Expatriates stranded abroad because of COVID-19: what do we know about the consular services offered by European countries?
Jean-Michel Lafleur, Vice-Director of CEDEM ULiège (Centre for Ethnicity and Migration Studies / IRSS) and Daniela Vintila (Postdoctoral Researcher at CEDEM) have released preliminary findings of a survey comparing the types of consular assistance offered by 27 EU Member States (as well as Switzerland and the United Kingdom) to their citizens in distress abroad. The publication highlights the different responses of European states to the needs of their nationals temporarily or permanently residing abroad. It also provides a series of links to identify the nearest consulate and the specific measures taken by consular authorities in response to the COVID-19 crisis.
ens of thousands of EU citizens who have left their home countries for shorter of longer stays abroad are currently facing difficulties to travel back home due to travel restrictions and flights cancelations. In spite of the activation of the EU Civil Protection Mechanism that has facilitated the repatriation of 1,500 EU citizens so far, states retain, to a large extent, the power to set their own rules regarding repatriation and economic assistance for their citizens abroad.
In a publication released today on the open access platform of the University of Liège, Jean-Michel Lafleur, Deputy Director of the Centre for Ethnic and Migration Studies (CEDEM) at ULiège and Daniela Vintila (postdoctoral researcher at CEDEM) compare the conditions of access to repatriation and economic aid from consulates in the 27 EU Member States as well as in Switzerland and the United Kingdom. Data was collected by national experts as part of a research project on the access of emigrants to social protection funded by the European Research Council (ERC) on Migration and Transnational Social Protection in Post-Crisis Europe (MiTSoPro). Jean-Michel Lafleur, who is leading this research, summarises his approach as follows: "The current context which sees thousands of mobile Europeans facing difficulties in returning to their country of origin has prompted us to put a preliminary version of our data online in the hope of informing citizens stranded abroad about the conditions of access to consular assistance". The document also contains a series of links to the specific measures taken by consular authorities for each of these countries in response to the COVID-19 crisis.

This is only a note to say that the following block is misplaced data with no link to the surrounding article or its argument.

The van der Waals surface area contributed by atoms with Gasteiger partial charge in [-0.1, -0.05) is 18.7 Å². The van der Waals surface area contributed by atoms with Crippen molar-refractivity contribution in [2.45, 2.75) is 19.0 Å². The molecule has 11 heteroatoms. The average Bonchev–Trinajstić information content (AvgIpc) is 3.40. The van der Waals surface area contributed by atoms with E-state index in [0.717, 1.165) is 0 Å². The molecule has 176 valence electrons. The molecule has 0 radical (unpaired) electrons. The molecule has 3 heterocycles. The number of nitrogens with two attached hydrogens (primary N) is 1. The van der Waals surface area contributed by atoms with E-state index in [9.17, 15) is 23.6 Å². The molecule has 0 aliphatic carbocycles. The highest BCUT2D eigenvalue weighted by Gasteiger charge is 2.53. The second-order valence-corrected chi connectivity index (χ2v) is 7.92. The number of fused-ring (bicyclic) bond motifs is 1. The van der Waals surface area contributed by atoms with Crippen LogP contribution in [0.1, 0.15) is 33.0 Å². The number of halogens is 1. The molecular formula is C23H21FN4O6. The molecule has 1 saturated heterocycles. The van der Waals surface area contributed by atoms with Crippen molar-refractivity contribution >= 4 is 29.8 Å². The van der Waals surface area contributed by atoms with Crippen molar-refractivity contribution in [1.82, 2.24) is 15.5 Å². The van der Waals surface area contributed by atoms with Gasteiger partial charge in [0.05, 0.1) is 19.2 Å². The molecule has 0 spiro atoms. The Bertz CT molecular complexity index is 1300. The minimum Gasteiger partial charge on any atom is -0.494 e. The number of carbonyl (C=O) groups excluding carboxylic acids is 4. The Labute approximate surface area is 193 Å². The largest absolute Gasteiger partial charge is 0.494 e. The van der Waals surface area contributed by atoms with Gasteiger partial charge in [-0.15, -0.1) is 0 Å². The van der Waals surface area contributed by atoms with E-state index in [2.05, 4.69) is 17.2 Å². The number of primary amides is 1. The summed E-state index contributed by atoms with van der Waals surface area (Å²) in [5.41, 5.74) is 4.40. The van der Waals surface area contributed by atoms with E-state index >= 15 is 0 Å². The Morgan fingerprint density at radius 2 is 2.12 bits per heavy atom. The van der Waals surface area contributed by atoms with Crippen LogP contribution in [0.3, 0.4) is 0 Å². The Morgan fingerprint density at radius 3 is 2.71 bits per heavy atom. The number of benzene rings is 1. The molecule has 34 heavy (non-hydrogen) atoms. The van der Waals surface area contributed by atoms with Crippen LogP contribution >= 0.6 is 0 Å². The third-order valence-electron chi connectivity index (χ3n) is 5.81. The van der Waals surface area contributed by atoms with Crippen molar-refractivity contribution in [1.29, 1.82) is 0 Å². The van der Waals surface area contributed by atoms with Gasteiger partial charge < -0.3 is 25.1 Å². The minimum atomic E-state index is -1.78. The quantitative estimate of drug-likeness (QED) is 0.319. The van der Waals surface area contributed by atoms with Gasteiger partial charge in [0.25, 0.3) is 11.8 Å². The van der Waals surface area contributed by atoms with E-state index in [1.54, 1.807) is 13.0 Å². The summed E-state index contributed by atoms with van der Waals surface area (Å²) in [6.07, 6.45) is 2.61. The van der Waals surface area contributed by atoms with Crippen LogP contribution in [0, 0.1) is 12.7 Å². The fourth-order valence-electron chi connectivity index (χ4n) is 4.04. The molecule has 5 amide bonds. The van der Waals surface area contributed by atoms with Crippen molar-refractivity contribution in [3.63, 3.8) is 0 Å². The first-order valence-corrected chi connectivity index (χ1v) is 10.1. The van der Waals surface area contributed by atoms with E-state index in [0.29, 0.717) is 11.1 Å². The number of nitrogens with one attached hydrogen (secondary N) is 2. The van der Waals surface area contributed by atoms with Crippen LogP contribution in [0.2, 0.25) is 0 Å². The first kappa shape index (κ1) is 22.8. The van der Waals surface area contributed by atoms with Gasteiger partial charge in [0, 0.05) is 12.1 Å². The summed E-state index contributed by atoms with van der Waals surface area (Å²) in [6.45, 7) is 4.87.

Convergences and disparities in consular assistance offered by EU Member States
The document published by the CEDEM team highlights certain convergences in States’ practices, such as the granting of economic assistance on the condition that any other option (insurance, family support, etc.) is unavailable and that the beneficiary commits to reimburse the assistance obtained once he or she returns to his or her country. However, some States with large numbers of nationals abroad, such as France, Italy, Portugal or Spain have much more developed consular assistance policies enabling, for example, their citizens who are permanently established abroad to receive recurrent assistance from their country of origin in the event of prolonged economic difficulties. Similarly, other Central and Eastern European states such as Poland, Slovenia and Lithuania have specific repatriation policies for ethnic minorities residing in neighbouring countries. Conversely, a final element of convergence can be observed in the use of new technologies as a means for states to get in touch with their citizens abroad quickly through an electronic travelers’ registry (e.g. Belgium, France, Luxembourg) or SIM card location services (e.g. Slovakia).
The publication is freely accessible on the ORBI Open Access platform of the University of Liège
Jean-Michel Lafleur is Research Professor at ULiège and Deputy Director at the Centre for Ethnic and Migration Studies (CEDEM). He is also a Research Associate at the Belgian Fund for Scientific Research (FNRS).
+ 32 (0)4 366 46 80 ½+32 (0)499 15 74 74 | JM.Lafleur@uliege.be